A second election was held on July 11, to decide the location of the county seat and to select the county officers, who would serve until the next regular election. Two cities contested for the county seat, Santa Ana and Orange. Anaheim, having no hope for herself, took little interest in the election; in fact, scores of people went to Los Angeles or elsewhere on election day to keep out of the way of the campaign workers. Orange, being thus deprived of some of the help she counted on, made rather a poor showing in the contest. On the other hand, the city of Santa Ana was not able to equal its county seat vote for six or eight years thereafter, notwithstanding it was growing all the time. The result of the election for county seat was 1,729 votes for Santa Ana and 775 for Orange.
There were three tickets in the field for county officers; a non-partisan ticket in the interest of Santa Ana for county seat, a non-partisan ticket in the interest of Orange for county seat, and a straight Republican ticket without reference to the county seat. All of the candidates of the Santa Ana non-partisan ticket were elected, except the candidate for supervisor of the Fourth District, who was defeated by a margin of four votes by the candidate on the other two tickets. The officers thus chosen were: Superior judge, J. W. Towner; district attorney, E. E. Edwards; county clerk, R. Q. Wickham; recorder and auditor, George E. Foster; sheriff and tax collector, R. T. Harris; treasurer, W. B. Wall; assessor, Fred C. Smythe; superintendent of schools, John P. Greeley; surveyor, S. O. Wood; coroner and public administrator, I. D. Mills; supervisors: first district, W. H. Spurgeon; second district, Jacob Ross; third district, Sheldon Littlefield, a holdover from Los Angeles; fourth district, Samuel Armor; fifth district, A. Guy Smith.
The supervisors organized August 5, 1889, by the election of W. H. Spurgeon as chairman of the board. Rooms for the county offices were furnished rent free for two years in the Billings and Congdon Blocks on East Fourth Street, by the residents in that vicinity. These rooms, with some changes, were retained by the county at a moderate rental until the new court house was ready for occupancy. The board of supervisors held frequent meetings during the first few months, getting the business of the new county properly started and adjusting the differences between the two counties. Los Angeles County resisted the separation in many ways. Some of her citizens brought suit against the new county on the ground that the organic act was unconstitutional, in that the legislature had delegated its powers to the people of the new county to decide whether they wanted county division or not. The supreme court sustained the constitutionality of the act. Meantime the two boards of supervisors appointed commissioners to adjust the differences between the counties and to determine the basis of settlement of claims for and against the new county. The two commissioners selected for Orange County were James McFadden and Richard Egan. These men by their shrewdness and tact secured a fair settlement with very little friction. The question of which county should be charged with the money spent in the new county, by the old, between the approval of the legislative act by the governor, March 11, and the organization of the new county, August 5, was left to the courts to determine. This money included the cost of the long bridge over the Santa Ana River at Olive, the expense of the justice courts, the care of the indigents and possibly other expenditures on behalf of Orange County. The courts held that this burden should be borne by the old county, since it voluntarily built the bridge after the Orange County bill was approved and it was its duty to keep the local government going until relieved by the new county.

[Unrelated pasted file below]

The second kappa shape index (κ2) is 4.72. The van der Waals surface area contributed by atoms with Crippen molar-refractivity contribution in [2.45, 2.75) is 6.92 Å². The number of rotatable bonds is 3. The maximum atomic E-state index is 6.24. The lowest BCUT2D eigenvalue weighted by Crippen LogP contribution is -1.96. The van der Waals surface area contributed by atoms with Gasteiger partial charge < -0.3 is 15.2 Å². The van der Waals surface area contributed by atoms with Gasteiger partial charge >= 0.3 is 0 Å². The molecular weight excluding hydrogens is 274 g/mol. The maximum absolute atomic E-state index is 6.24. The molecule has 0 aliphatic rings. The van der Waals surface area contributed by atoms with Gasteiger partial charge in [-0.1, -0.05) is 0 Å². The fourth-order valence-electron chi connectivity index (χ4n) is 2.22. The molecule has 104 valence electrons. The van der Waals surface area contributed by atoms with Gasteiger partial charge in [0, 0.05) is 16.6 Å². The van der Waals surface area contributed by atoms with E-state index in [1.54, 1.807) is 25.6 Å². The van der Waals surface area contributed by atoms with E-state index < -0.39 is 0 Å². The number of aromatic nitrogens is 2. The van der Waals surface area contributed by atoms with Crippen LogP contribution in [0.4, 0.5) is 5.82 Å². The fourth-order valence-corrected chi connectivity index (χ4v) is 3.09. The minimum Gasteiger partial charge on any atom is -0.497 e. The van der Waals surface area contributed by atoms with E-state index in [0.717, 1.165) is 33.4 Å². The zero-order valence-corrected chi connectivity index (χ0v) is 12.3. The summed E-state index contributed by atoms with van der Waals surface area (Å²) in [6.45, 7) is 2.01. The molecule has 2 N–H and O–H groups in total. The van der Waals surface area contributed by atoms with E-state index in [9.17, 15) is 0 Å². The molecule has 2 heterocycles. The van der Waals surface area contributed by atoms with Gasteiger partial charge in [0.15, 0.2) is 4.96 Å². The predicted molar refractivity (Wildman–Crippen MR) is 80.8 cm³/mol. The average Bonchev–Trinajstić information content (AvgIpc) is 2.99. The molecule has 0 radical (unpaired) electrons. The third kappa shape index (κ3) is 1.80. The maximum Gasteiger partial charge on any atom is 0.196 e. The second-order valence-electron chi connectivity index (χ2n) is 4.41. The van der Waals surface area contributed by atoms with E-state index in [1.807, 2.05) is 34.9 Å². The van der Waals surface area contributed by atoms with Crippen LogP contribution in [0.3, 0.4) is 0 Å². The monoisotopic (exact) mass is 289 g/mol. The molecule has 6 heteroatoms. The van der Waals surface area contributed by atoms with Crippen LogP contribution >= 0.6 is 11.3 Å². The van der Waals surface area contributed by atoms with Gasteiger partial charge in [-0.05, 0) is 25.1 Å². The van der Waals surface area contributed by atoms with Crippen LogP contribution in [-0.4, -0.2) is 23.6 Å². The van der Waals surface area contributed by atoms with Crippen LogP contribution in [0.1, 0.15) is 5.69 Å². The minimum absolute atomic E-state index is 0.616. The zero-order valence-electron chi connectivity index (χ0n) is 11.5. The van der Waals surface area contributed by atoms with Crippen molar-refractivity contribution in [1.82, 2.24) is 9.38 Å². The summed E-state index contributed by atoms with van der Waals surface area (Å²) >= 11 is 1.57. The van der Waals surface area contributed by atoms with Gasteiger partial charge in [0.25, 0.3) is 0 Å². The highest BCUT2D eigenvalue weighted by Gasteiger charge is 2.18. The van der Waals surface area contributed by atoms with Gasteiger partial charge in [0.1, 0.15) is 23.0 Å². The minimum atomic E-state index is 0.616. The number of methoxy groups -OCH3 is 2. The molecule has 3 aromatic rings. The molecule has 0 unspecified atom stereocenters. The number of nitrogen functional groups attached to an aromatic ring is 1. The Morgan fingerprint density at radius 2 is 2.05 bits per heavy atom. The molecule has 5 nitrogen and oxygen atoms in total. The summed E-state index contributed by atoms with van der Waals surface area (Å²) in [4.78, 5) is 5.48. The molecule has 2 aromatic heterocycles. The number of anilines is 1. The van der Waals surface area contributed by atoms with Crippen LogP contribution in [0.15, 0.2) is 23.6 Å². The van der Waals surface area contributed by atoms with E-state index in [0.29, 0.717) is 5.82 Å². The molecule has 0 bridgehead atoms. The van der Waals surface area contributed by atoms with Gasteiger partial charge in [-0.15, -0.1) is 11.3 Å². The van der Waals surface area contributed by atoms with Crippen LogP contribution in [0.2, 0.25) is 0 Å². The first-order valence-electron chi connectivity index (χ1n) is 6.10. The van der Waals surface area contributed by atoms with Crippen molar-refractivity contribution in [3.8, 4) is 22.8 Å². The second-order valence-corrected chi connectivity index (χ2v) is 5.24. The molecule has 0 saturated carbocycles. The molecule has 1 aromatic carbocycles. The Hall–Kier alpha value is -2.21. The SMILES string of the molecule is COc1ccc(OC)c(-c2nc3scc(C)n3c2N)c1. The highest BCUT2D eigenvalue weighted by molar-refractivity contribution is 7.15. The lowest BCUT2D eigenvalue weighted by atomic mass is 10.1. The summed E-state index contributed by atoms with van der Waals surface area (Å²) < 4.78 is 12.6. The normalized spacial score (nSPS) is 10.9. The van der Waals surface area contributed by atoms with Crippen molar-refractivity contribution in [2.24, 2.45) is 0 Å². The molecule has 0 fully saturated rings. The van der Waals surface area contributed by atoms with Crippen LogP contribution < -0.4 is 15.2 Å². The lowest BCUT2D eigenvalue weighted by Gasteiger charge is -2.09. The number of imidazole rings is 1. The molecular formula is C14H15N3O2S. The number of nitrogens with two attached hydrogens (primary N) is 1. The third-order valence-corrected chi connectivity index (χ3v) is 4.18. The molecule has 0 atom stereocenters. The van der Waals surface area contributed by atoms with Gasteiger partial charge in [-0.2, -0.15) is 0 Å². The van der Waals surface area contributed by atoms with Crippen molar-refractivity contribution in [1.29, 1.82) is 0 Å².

The formative steps in the creation of Orange County having thus been narrated, the next thing in order is to describe the county; giving its area, boundaries, topography and general characteristics. As previously indicated the county was formed in the year 1889 by cutting off about forty miles in length from the southeastern portion of Los Angeles County, giving the new county about that length of coast line. The legislative act made Coyote Creek the dividing line between the two counties; but the surveyors commenced at the mouth of the creek and located the county line on the property lines, jogging over from time to time to keep near the channel, until they reached the southeast corner of section 13, township 3 south, range 11 west. From that point the line was run due north three miles to the township line and thence due east to the San Bernardino County line. The rest of the boundary line of the new county was left the same as that of the old county before division. The county is therefore bounded on the west, northwest and north by Los Angeles County j on the north and northeast by San Bernardino County; on the northeast and east by Riverside County; on the southeast and south by San Diego County; and on the south, southwest and west by the Pacific Ocean.
It is customary to speak of Orange County as one of the smallest counties in the state; but there are nine counties with less territory, forty-three with less population and forty-three with a smaller assessed valuation. Its area is given officially as 780 square miles; but the number of acres assessed (446,257) would indicate only 697 1/3 square miles. However, there may be sufficient government land within the county to make up the difference. Perhaps a third of this area is hilly and mountainous, while the remainder is comparatively level.